Choupette Lagerfeld, with the late Karl Lagerfeld; c/o Karl Lagerfeld
Choupette Lagerfeld, with the late Karl Lagerfeld; c/o Karl Lagerfeld

Humans love to dress their pets, and it has only become more apparent over the past few years. High fashion designers have created entirely separate lines for animals. On January 14 of every year, it is National Dress Up Your Pet Day – a day created by pet lifestyle expert Colleen Paige. There is a New York Pet Fashion Show that happens annually. There are even boutiques devoted specifically to high fashion pet garments. But the question that we have is…why?

This trend of dressing one’s pets is particularly anthropomorphic – it ascribes human characteristics to nonhuman entities, including animals and gods, among other figures. When we dress animals in these pieces of fashionable clothing – that are not always the most functional pieces to exist – we are treating them as humans by another name. That is not necessarily a good thing. Not for the human, and certainly not for the animal(s) in question.

Boobie; photo via Instagram: @boobie_billie
Boobie; photo via Instagram: @boobie_billie


Let’s have a look at a few “animal influencers”. Boobie, known on Instagram as @boobie_billie, is an “entrepreneur” with her own clothing line. The Italian Sighthound-Chihuahua also has 281,000 followers on the platform. Next, we have Tinkerbelle The Dog, known on Instagram as @tinkerbellethedog. Tinkerbelle has more followers than Boobie – 472,000, to be exact. According to Instagram, she is an “actor, model, traveler, and professional diva.” Kind of cute, but kind of exploitative. You can decide which, but one does have to wonder who is actually profiting off of the fame and fortune of these animals – and what their motive might be.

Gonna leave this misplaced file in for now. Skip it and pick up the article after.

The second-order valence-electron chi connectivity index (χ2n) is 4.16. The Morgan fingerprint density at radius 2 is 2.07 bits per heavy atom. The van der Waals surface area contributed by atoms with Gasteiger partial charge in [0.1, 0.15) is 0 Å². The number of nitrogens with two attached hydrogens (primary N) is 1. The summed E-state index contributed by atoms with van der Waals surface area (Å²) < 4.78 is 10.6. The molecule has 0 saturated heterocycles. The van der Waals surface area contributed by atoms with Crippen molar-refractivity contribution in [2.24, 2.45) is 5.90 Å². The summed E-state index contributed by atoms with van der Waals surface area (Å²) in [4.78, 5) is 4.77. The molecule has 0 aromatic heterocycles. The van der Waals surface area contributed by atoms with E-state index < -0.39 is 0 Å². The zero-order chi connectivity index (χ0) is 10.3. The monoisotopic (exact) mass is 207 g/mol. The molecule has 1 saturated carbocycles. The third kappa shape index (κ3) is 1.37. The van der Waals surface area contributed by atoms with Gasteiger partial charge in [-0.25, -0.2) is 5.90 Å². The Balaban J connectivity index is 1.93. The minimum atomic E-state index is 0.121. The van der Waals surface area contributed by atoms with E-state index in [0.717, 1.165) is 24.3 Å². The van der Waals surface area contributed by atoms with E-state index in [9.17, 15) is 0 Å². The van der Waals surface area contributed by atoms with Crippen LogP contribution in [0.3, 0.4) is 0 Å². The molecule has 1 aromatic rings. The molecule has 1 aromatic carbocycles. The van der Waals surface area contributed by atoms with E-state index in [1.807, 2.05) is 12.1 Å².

When humans engage in these dress-up games with their pets, one must think to oneself: “Is my pet actually enjoying this? Is my pet having a good time right now?” Consider this: pets are not aligned with the act of wearing clothing (which is a human invention, to begin with). It is not the most natural thing for them. That said, there are a few instances where pet clothing could be useful; keeping hairless cats warm or protecting the paws of dogs from snow-melting products like salt would be two excellent examples. But, other than practical purposes, one should think about the reason that one is dressing one’s pet as if it were a fashion model.

Tinkerbelle The Dog; photo via Instagram: @tinkerbellethedog
Tinkerbelle The Dog; photo via Instagram: @tinkerbellethedog

Is it to have fun? Who is it fun for – you, or your dog/cat? Is it to replace the child that you do not want yet (or ever)? Is it to have social media content for your followers to engage with and admire? Because, short of practical purposes, it appears to be a means of self-expression acted out onto one’s pets. And is that need to make a statement via one’s cat or dog truly fair to the animal?

We at Manic Metallic are nothing if not deep lovers of fashion. We eat, sleep, and breathe the artistry and wonder of clothing. And, we do not have anything against those that choose to dress one’s pets – if the pet seems happy to be wearing its clothing. But please, do not treat pets as yet another accessory for one’s own entertainment.

Categories: Editorials